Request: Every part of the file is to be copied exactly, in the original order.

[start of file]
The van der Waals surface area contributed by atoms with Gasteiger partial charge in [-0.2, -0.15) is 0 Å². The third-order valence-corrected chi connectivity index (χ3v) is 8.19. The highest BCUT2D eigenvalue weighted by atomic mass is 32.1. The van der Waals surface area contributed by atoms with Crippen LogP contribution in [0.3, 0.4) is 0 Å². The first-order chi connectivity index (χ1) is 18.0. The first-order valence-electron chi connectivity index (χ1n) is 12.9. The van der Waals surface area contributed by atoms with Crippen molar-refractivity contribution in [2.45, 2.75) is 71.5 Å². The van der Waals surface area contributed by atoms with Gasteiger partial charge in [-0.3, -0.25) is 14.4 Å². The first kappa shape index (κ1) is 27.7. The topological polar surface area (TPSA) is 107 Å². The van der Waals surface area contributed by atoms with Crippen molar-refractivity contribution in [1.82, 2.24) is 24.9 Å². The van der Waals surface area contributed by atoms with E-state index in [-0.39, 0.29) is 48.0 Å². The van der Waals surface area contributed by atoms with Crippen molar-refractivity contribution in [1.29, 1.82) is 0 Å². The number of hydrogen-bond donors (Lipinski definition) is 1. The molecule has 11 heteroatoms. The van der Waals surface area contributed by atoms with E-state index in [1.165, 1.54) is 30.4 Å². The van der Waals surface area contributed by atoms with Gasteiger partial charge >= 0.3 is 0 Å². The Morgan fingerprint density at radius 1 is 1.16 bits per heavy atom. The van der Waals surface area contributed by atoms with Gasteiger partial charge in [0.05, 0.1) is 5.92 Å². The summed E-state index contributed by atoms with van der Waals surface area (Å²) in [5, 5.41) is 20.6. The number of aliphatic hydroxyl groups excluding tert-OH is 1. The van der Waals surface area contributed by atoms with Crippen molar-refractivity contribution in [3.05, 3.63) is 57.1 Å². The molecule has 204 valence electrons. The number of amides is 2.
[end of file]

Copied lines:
The van der Waals surface area contributed by atoms with Gasteiger partial charge in [-0.2, -0.15) is 0 Å². The third-order valence-corrected chi connectivity index (χ3v) is 8.19. The highest BCUT2D eigenvalue weighted by atomic mass is 32.1. The van der Waals surface area contributed by atoms with Crippen LogP contribution in [0.3, 0.4) is 0 Å². The first-order chi connectivity index (χ1) is 18.0. The first-order valence-electron chi connectivity index (χ1n) is 12.9. The van der Waals surface area contributed by atoms with Crippen molar-refractivity contribution in [2.45, 2.75) is 71.5 Å². The van der Waals surface area contributed by atoms with Gasteiger partial charge in [-0.3, -0.25) is 14.4 Å². The first kappa shape index (κ1) is 27.7. The topological polar surface area (TPSA) is 107 Å². The van der Waals surface area contributed by atoms with Crippen molar-refractivity contribution in [1.82, 2.24) is 24.9 Å². The van der Waals surface area contributed by atoms with E-state index in [-0.39, 0.29) is 48.0 Å². The van der Waals surface area contributed by atoms with Crippen molar-refractivity contribution in [1.29, 1.82) is 0 Å². The number of hydrogen-bond donors (Lipinski definition) is 1. The molecule has 11 heteroatoms. The van der Waals surface area contributed by atoms with E-state index in [1.165, 1.54) is 30.4 Å². The van der Waals surface area contributed by atoms with Gasteiger partial charge >= 0.3 is 0 Å². The Morgan fingerprint density at radius 1 is 1.16 bits per heavy atom. The van der Waals surface area contributed by atoms with Gasteiger partial charge in [0.05, 0.1) is 5.92 Å². The summed E-state index contributed by atoms with van der Waals surface area (Å²) in [5, 5.41) is 20.6. The number of aliphatic hydroxyl groups excluding tert-OH is 1. The van der Waals surface area contributed by atoms with Crippen molar-refractivity contribution in [3.05, 3.63) is 57.1 Å². The molecule has 204 valence electrons. The number of amides is 2.